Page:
When Sean and Sandy, a white married couple from Philadelphia, buy and renovate the house next door in anticipation of a neighborhood "turnaround", everyone tries at first to go about their daily business. But fear and suspicion begin to build as more and more new whites move in and make changes, and once familiar people and places disappear.
©2007 Nathan McCall; (P)2007 Blackstone Audio Inc.
"[A] trenchant, slyly humorous debut novel....Masterfully orchestrated and deeply disturbing illustrations of the depth of the racial divide play out....McCall nails [the] details again and again, and the results, if less than hopeful, are poignant and grimly funny." (Publishers Weekly)
There are no listener reviews for this title yet.
"A look at Race Issues"
It is not often that both sides of racial issues are seen so clearly as in this book. I want all my white friends to read it so that we can consider and discuss key attitudes , emotions and loyalties. My feeling is that it was an honest attempt on the part of the author. The characters are credible, I've said so many of the same things myself. Please write more Nathan, and please make more of this available on Audible!
I really liked this book. The story line was good and I felt that Nathan McCall presented both sides of this story in a balanced fair minded way. So realistic, because this is happening right now in my neighborhood. This story kept my attention and entertained me, It was Easy Listening.
this book is very good I enjoyed great views from both races an the struggle to correct it
"A Powerful Debut Novel From A Great Journalist"
Nathan McCall's "Them" is a very different kind of book for our time, one that is sorely needed. The book contains no easy answers. There are no action scenes, no passages containing graphic sex, and no idealistic platitudes or easy answers. In other words, this is a book we all should take the time to read or listen to.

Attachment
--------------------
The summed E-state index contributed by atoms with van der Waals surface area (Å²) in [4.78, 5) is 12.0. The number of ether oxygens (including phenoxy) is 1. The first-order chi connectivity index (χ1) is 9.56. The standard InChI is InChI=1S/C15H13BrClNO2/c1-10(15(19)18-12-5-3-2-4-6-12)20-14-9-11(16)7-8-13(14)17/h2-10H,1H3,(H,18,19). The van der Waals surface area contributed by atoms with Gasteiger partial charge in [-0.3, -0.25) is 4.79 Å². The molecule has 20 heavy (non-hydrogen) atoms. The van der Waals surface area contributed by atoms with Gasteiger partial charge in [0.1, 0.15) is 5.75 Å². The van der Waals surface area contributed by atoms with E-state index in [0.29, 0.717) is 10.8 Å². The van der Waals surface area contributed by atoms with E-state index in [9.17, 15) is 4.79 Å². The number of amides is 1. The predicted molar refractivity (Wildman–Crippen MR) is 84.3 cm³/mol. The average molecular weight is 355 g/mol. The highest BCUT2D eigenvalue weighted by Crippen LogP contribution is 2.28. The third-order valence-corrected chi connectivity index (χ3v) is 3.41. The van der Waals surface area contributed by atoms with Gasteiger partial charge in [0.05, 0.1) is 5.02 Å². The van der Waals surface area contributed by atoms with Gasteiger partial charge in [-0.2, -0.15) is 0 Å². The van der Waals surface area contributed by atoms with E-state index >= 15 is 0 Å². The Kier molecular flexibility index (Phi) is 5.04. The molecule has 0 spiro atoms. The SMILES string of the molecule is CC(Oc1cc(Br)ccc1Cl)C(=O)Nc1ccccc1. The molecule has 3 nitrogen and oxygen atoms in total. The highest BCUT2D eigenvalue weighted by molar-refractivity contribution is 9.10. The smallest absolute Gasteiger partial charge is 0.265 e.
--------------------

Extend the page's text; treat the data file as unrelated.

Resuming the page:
Everyone in the book has a point of view, locked inside their own private bubble, unable to see outside that bubble. The narrative moves on the subtle plot point of, "Can one get outside of this bubble"? There are indications that we can, but the book offers no definitive answers. Honestly, we can't answer this question right now because we are in the midst of severe racial, class and political stratification.
As the book builds, I found myself more and more hooked in - the indication of a well-crafted narrative. If you feel it starts slow, let it. Stop being rushed and distracted and pay attention. This book brings up issues we all must pay attention to. And it does it in the sweeping way that good writing always does: it lifts us out of our existing world and sets us firmly in the midst of another.
This other world is Atlanta's old Fourth Ward, an historic black community in the midst of rapid gentrification. But this tale is not limited to Atlanta. This is happening in my own city (Cleveland) and is going on throughout the country. The disruption of long-standing communities has occurred all over America, from Brooklyn to Oakland, and no one is talking about this. Except Nathan McCall.